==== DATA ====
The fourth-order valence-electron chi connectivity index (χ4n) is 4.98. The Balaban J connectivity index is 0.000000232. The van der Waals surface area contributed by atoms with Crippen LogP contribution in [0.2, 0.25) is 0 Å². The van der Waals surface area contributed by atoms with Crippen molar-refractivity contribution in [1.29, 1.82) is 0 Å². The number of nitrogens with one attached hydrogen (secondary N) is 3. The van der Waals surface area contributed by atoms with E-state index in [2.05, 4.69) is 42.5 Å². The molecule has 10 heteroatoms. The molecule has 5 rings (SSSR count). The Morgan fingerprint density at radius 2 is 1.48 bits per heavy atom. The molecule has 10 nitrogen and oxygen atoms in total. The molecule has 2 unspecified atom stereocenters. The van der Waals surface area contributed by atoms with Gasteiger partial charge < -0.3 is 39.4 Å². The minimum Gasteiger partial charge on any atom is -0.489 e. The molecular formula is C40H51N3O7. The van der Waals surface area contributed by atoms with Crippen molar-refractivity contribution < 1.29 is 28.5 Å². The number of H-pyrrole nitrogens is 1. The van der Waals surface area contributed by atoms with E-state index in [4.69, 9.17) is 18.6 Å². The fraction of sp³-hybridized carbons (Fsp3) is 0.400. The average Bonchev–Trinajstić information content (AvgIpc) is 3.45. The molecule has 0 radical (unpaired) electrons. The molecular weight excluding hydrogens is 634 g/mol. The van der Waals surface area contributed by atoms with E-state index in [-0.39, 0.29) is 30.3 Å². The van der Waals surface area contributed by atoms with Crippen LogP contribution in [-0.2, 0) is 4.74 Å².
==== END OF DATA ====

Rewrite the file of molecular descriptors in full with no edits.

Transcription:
The fourth-order valence-electron chi connectivity index (χ4n) is 4.98. The Balaban J connectivity index is 0.000000232. The van der Waals surface area contributed by atoms with Crippen LogP contribution in [0.2, 0.25) is 0 Å². The van der Waals surface area contributed by atoms with Crippen molar-refractivity contribution in [1.29, 1.82) is 0 Å². The number of nitrogens with one attached hydrogen (secondary N) is 3. The van der Waals surface area contributed by atoms with E-state index in [2.05, 4.69) is 42.5 Å². The molecule has 10 heteroatoms. The molecule has 5 rings (SSSR count). The Morgan fingerprint density at radius 2 is 1.48 bits per heavy atom. The molecule has 10 nitrogen and oxygen atoms in total. The molecule has 2 unspecified atom stereocenters. The van der Waals surface area contributed by atoms with Gasteiger partial charge < -0.3 is 39.4 Å². The minimum Gasteiger partial charge on any atom is -0.489 e. The molecular formula is C40H51N3O7. The van der Waals surface area contributed by atoms with Crippen molar-refractivity contribution < 1.29 is 28.5 Å². The number of H-pyrrole nitrogens is 1. The van der Waals surface area contributed by atoms with E-state index in [4.69, 9.17) is 18.6 Å². The fraction of sp³-hybridized carbons (Fsp3) is 0.400. The average Bonchev–Trinajstić information content (AvgIpc) is 3.45. The molecule has 0 radical (unpaired) electrons. The molecular weight excluding hydrogens is 634 g/mol. The van der Waals surface area contributed by atoms with E-state index in [-0.39, 0.29) is 30.3 Å². The van der Waals surface area contributed by atoms with Crippen LogP contribution in [-0.2, 0) is 4.74 Å².